William Moorcroft traveled during 1819 to 1825 through various countries adjoining India, including Afghanistan. "The Khaibarees," he says, "are tall and have a singularly Jewish cast of features." At Push Kyun, within Afghan territory, he came across a very old copy of the Old Testament in Hebrew. [Moorcroft, Travels in Himalayan Provinces of Hindustan and the Punjab; in Ladakh and Kashmir, in Peshawar, Kabul, Kunduz and Bokhara, 12]
J. B. Frazer in his book, An Historical and Descriptive Account of Persia and Afghanistan, which he published in 1843, says: "According to their own tradition they believe themselves to be descendants from the Hebrews… they preserved the purity of their religion until they met with Islam." [J.B. Frazer, A Historical and Descriptive Account of Persia and Afghanistan, 298]
Joseph-Pierre Ferrier wrote his History of the Afghans in 1858. It was translated by Capt. W. M. Jesse. He too was disposed to believe that the Afghans represented the Ten Tribes of Israel. In support of his view he recorded, among others, a very significant fact: “When Nadir Shah marching to the conquest of India arrived at Peshawar, the chief of the tribe of Yoosoof Zyes (Sons of Joseph) presented him with a Bible written in Hebrew and several other articles that had been used in their ancient worship and which they had preserved. These articles were at once recognized by the Jews who followed the camp.” – J.P. Ferrier, History of the Afghans, 4.
George Moore published his famous work The Lost Tribes in 1861. He gave numerous facts to prove that these tribes are traceable to the Afghans. After giving details of the character of the wandering Israelites, he said: "And we find that the very natural character of Israel reappear in all its life and reality in countries where people call themselves Bani Israel and universally claim to be the descendants of the Lost Tribes. The nomenclature of their tribes and districts, both in ancient Geography, and at the present day, confirms this universal natural tradition. Lastly, we have the route of the Israelites from Media to Afghanistan and India marked by a series of intermediate stations bearing the names of several of the tribes and clearly indicating the stages of their long and arduous journey." [George Moore, The Lost Tribes]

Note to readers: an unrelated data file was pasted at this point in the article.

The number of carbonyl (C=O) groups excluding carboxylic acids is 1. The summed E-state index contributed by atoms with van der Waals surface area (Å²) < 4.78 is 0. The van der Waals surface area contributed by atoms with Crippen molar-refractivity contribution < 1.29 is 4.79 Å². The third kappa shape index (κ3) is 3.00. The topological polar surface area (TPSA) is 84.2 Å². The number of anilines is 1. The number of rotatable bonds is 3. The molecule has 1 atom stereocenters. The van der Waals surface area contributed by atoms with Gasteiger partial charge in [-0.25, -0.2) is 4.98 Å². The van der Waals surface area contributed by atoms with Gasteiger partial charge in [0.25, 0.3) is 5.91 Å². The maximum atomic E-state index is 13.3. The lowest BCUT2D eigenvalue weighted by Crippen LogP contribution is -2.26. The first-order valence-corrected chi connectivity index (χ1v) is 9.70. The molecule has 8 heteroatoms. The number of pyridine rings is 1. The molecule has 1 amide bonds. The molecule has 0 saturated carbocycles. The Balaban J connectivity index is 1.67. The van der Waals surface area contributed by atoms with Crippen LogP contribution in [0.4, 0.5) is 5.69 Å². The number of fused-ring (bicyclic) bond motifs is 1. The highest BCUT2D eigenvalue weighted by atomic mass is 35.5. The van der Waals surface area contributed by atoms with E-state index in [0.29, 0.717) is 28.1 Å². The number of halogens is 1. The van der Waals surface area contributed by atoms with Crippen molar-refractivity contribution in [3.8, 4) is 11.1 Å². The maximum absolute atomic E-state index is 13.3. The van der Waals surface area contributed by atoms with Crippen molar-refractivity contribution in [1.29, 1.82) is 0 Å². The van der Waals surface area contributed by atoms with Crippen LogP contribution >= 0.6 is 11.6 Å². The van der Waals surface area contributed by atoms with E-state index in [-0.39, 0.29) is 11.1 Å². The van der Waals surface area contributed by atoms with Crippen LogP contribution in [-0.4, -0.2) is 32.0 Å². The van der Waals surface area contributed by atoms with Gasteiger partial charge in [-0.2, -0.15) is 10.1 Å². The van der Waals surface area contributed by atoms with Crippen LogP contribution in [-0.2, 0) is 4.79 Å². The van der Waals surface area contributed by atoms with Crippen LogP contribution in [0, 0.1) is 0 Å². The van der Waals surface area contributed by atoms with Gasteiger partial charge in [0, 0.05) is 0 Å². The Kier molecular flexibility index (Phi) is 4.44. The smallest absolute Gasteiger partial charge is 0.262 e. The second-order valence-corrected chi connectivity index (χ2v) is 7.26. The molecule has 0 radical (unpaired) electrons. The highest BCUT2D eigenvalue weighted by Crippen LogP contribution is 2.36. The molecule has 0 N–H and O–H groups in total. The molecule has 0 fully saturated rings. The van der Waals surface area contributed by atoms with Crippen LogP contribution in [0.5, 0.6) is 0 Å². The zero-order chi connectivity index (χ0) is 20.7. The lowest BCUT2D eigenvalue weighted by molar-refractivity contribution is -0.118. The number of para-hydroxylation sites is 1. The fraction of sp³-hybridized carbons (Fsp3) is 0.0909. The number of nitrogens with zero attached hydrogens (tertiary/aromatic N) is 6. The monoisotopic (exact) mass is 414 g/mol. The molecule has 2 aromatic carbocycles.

Moore goes on to say: "Sir William Jones, Sir John Malcolm and the missing Chamberlain, after full investigation, were of the opinion that the Ten Tribes migrated to India, Tibet, and Cashemire [Kashmir] through Afghanistan." [George Moore, The Lost Tribes]
Moore has mentioned only three eminent writers on the subject. But reference can also be made to General Sir George Macmunn (Afghanistan from Darius to Amanullah, 215), Col. G.B. Malleson (The History of Afghanistan from the Earliest Period to the outbreak of the War of 1878, 39), Col. Failson, (History of Afghanistan, 49), George Bell (Tribes of Afghanistan, 15), E. Balfour (Encyclopedia of India, article on Afghanistan), Sir Henry Yule (Encyclopædia Britannica, article on Afghanistan), and the Hon. Sir George Rose (Rose, The Afghans, the Ten Tribes and the Kings of the East, 26). They, one and all, independently came to the same conclusion.
Another, Major H. W. Bellew, went on a political mission to Kandahar and published his impressions in his Journal of a Mission to Kandahar, 1857-8. He then wrote in 1879 his book Afghanistan and Afghans. In 1880 he was sent, once again on another mission to Kabul, and in the same year he delivered two lectures before the United Services Institute at Simla: "A New Afghan Question, or "Are the Afghans Israelites?" and "Who are the Afghans?" He then published another book: The Races of Afghanistan. Finally he collected all his facts in An Enquiry into the Ethnography of Afghanistan, which was published in 1891.
In this work he mentions Killa Yahoodi ("Fort of the Jews") (H.W. Bellew, An Enquiry into the Ethnography of Afghanistan, 34), as being the name of the eastern boundary of their country, and also speaks of Dasht-i-Yahoodi ("Jewish plain") (ibid., 4), a place in Mardan District. He concludes: "The Afghan’s accounts of Jacob and Esau, of Moses and the Exodus, of the Wars of the Israelites with the Amalekites and conquest of Palestine, of the Ark of the Covenant and of the election of Saul to the Kingdom, etc., etc., are clearly founded on the Biblical records, and clearly indicate a knowledge of the Old Testament, which if it does not prove the presence of the Christians at least corroborates their assertion that the Afghans were readers of the Pentateuch up to the time of the appearance of Mohammad (SWS)." (Ibid., 191)